The leaching test was performed according to UNI EN 12457–2-2004 at different ageing times (28 d, 5 and 7 months). The choice of evaluating the chemical stability after 5 and 7 months was suggested by the need of checking materials durability.

Results and discussion

The consolidated materials were first subjected to visual inspection. It was confirmed that the liquid form of the waste allowed a homogeneous mixing at macroscopic level: the color appeared slightly greyish and uniform, no stratification was observed, nor surface cracking or chipping. The 24 h curing period in the closed plastic bag helps geopolymerization to occur properly, hence the water evaporation during the next days does not provoke cracking or crazing and the sample resulted macroscopically consolidated. Nevertheless, at the atomic scale, geopolymerization reaction continues as observed in literature [17, 28] prompting the need to conduct a leaching test after 28 d, 5 and 7 months. The Scanning Electron Microscopy (SEM) observation coupled with Energy Dispersive X-ray (EDS) analysis shows the homogeneous microstructure where an amount of 0.5 wt% of Cr was detected (Fig. 2a where Back-Scattered Electrons (BSE) image is reported). The morphology of the geopolymer gel [20] is clearly visible, and the homogeneity in the grey color of the BSE image indicates the uniform distribution of the heavy metals. Only small air bubbles have been entrapped within the paste during the hardening stage, as confirmed by the variability of the compressive strength values. At higher magnification (Fig. 2b), areas with concentrated presence of Cr (the average range obtained with several analyses in different areas of the sample is 0.7–0.9 wt% as detected by EDS) is observed corresponding to needle-shaped crystal. The cracks visible in both SEM images are due to the fracturing operations adopted for the sample preparation.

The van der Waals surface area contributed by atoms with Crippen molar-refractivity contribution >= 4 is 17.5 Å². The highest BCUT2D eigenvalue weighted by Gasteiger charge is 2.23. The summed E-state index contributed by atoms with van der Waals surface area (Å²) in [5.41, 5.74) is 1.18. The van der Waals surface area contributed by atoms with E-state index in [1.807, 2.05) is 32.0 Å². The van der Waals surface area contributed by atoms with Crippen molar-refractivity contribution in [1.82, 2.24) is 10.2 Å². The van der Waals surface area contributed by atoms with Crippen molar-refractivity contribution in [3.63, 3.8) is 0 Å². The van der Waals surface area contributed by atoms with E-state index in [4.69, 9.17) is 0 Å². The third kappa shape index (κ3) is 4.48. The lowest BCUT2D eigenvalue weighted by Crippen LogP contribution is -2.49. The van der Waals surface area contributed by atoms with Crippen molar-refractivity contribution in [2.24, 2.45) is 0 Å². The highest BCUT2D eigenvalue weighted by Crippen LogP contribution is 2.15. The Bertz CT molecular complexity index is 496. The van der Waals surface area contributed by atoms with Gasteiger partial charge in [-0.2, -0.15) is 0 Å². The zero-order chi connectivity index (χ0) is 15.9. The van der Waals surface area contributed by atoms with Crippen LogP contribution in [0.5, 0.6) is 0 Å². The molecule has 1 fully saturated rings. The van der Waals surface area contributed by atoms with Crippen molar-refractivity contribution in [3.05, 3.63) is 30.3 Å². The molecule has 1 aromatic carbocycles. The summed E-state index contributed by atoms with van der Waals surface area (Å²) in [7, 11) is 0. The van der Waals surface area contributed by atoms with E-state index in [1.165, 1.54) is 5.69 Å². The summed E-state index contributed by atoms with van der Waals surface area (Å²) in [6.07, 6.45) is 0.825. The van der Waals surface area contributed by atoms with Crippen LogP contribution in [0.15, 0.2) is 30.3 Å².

Fig. 2
figure 2

SEM results reporting the BSE image of a freshly fractured geopolymer (MTWC) surface at different magnifications: a 1200x and b 5000x

The compactness of the consolidated bulk materials is responsible for the good mechanical resistance recorded for these materials in the compression tests: the values of compressive strength are 13.8 ± 1.5 MPa for the MTWN, 43.1 ± 2.0 MPa for the MTWC and 30.3 ± 5.0 MPa for the pure MK.